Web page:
Couples like Rachael Dunn and Nick DeStefano, a learning specialist at a university and assistant team leader at Whole Foods, “dated for four years before getting engaged and the idea of financial stability was a big reason why” they waited. Their choice to rent instead of buy a property has everything to do with the current market and their financial situation. Large amounts of student debt are a burden. Like my fiancee and me, they have independent checking and savings accounts with joint savings for their upcoming wedding.
Though they try their best to share expenses evenly, uneven incomes are a factor, and Rachael told me, “We don’t like getting too detailed with making sure we’re paying exactly half of everything all the time because we just feel like it isn’t healthy in a relationship that is centered around sharing our lives.” But at the same time, “Neither of us want to completely conjoin our finances/accounts,” she explained. “Because we think it is important to maintain some level of independence.”
Our other couple, Troy and Katie, also split housing expense and other necessities evenly, mainly by having weekly, consistent deposits from their respective accounts put into a joint checking account. Any overflow gets put into a joint savings account. Troy also offered up a sage bit of wisdom on love and money: “The key to everything with finances in our relationship is the fact that we have agreed on a budget. We both set aside enough money to go out for food or drinks, but we also put a great deal of emphasis on saving for our future.”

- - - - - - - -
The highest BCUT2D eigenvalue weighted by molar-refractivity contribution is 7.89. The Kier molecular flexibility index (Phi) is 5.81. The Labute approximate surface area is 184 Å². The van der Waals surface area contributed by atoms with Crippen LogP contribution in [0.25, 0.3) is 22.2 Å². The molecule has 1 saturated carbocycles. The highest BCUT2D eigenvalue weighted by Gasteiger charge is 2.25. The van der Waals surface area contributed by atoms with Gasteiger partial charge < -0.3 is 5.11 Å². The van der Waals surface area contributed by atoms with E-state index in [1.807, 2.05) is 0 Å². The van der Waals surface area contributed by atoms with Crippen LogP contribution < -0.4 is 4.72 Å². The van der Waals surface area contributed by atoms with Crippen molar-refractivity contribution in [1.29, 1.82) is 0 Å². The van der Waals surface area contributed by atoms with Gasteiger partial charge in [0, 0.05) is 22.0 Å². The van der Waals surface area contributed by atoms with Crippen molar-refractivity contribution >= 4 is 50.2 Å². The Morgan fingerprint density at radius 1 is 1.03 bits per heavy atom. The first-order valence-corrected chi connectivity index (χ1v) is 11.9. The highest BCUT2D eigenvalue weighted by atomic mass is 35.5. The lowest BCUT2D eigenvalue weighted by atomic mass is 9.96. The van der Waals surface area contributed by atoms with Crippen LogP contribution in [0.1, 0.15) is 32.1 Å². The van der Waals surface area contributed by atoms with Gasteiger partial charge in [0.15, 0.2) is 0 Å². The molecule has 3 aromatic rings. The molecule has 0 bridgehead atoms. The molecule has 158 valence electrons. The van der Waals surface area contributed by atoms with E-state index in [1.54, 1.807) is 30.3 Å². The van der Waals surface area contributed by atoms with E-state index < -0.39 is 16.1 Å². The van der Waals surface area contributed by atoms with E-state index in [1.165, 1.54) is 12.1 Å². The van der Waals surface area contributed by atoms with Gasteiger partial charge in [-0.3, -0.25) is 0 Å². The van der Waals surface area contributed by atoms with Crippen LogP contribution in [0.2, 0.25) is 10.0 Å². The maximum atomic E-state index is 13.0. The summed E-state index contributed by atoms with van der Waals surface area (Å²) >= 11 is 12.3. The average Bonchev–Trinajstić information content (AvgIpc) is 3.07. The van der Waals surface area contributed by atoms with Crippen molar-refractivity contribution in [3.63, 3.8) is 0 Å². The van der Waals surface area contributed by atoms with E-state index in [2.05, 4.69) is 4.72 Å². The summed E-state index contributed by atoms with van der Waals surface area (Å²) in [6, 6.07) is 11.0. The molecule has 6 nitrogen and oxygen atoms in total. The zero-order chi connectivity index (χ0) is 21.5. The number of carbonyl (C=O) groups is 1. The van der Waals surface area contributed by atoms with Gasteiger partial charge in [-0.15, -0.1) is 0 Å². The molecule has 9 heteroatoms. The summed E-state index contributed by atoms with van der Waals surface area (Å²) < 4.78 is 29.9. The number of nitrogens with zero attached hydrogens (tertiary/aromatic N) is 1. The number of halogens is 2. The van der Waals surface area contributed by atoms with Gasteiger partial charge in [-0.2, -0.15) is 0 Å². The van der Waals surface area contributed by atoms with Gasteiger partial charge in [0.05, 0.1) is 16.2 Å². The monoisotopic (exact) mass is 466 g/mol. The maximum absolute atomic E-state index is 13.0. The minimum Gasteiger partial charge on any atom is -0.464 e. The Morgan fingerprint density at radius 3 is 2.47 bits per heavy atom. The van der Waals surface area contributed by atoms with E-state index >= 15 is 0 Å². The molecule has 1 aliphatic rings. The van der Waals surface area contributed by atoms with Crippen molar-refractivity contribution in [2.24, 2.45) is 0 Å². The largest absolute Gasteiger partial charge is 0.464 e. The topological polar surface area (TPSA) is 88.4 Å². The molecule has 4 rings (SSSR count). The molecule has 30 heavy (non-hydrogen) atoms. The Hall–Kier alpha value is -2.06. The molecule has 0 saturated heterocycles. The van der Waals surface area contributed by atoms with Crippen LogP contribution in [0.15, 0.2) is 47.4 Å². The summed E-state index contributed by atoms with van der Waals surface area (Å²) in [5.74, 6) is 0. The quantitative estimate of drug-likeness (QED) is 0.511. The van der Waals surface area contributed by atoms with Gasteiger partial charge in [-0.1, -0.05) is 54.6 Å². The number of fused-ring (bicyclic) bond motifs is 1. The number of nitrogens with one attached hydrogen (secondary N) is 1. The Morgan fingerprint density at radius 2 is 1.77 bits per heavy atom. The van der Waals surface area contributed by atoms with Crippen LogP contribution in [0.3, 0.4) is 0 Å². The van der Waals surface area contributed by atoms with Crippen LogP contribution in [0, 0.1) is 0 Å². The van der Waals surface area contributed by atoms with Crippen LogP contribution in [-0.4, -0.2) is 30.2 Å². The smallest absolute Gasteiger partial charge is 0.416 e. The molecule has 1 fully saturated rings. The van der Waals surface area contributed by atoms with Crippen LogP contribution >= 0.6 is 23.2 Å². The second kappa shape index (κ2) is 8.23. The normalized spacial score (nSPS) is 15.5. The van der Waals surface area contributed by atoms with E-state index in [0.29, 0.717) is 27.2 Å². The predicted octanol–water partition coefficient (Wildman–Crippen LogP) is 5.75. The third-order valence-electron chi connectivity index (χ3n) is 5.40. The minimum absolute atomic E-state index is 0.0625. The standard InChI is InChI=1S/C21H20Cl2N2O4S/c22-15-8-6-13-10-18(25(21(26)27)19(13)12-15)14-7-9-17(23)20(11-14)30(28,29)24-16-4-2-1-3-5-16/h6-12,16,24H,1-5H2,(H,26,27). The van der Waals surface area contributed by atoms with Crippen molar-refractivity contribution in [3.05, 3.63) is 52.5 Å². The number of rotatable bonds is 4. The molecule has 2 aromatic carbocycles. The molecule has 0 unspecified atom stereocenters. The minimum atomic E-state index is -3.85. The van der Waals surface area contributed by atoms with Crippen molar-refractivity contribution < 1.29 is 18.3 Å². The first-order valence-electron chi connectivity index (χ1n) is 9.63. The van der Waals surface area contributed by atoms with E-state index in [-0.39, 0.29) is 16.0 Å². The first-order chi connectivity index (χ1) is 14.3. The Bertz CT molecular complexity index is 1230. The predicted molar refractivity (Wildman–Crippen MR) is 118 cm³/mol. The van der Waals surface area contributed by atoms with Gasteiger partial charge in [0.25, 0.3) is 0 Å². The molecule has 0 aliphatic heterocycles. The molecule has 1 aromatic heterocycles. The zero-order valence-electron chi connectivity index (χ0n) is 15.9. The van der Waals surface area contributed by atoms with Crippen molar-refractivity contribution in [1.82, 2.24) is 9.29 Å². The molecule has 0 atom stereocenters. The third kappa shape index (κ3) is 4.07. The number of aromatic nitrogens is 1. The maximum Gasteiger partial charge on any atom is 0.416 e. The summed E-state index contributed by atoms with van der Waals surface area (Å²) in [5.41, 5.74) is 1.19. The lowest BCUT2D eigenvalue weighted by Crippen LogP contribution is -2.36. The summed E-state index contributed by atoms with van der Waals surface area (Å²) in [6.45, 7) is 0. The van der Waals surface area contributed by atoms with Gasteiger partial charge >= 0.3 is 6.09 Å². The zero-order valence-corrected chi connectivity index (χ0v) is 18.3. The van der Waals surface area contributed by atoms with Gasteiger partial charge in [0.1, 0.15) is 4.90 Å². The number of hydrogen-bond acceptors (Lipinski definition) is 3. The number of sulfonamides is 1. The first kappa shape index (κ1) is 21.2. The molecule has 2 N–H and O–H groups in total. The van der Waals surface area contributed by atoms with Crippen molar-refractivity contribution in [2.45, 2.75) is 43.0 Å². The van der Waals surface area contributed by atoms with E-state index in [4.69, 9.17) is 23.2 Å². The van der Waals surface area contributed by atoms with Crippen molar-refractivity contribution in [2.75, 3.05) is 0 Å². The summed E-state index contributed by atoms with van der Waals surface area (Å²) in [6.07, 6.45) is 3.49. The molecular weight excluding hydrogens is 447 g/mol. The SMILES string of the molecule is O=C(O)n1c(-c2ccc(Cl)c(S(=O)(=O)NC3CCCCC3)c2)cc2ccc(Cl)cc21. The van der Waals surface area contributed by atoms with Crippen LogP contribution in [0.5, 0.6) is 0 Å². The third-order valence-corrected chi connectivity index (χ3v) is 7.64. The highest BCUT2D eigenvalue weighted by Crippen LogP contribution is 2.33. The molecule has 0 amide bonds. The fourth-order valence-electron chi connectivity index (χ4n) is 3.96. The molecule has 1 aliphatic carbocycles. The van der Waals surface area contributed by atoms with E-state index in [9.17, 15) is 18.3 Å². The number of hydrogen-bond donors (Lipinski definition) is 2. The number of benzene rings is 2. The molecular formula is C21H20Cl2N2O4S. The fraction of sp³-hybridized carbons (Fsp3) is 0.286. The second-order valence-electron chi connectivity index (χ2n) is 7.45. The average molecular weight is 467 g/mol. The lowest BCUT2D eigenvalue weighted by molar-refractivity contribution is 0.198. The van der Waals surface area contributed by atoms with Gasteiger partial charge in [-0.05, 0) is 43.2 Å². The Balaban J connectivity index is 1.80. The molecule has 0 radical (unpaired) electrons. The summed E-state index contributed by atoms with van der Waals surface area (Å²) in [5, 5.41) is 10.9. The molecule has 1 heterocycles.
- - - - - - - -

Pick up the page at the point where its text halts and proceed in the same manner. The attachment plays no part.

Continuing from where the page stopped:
Financial advisor David Mailloux explained, “When it comes to debt, couples should just attack whatever highest interest rates they are dealing with.” And there’s no correct way to manage a couple’s finances; both joint accounts and financial independence can work. “I’ve seen it successful in both cases. There is no right or wrong way to do it. It’s just a matter of finding out how it works within the couple.”
Also keep in mind that loan consolidation is only beneficial if it means getting a better interest rate overall. Student loans can be overwhelming, but Mailloux reminded me of the Creighton Abrams quote: “When eating an elephant take one bite at a time.” For some young couples ready to take the plunge into marriage, working together to aggressively pay off the loans with the highest interest rates – regardless of whose they are – could be a way to foster long-term financial success.
Some tips and resources:
- Roth IRAs are the best go-to for maximizing retirement savings. They’re built for people who make less than $117,000 per year.
- Digit is a really cool app that basically hacks your checking account and squirrels away some spare money for you, sounding a lot like the transaction virus from “Office Space.”
- Acorns is a comparably sneaky app service that will pull regular amounts of money from your account (no minimum) and invest it. There’s also a feature called “Round-Up” that will round every transaction up to the dollar and move that remainder into your account.
- Mint is another popular service that aggregates all of your accounts and cards and helps you track your spending categories and maintain budgets.
- One couple I talked to suggested a program called “You Need A Budget”, a robust budgeting software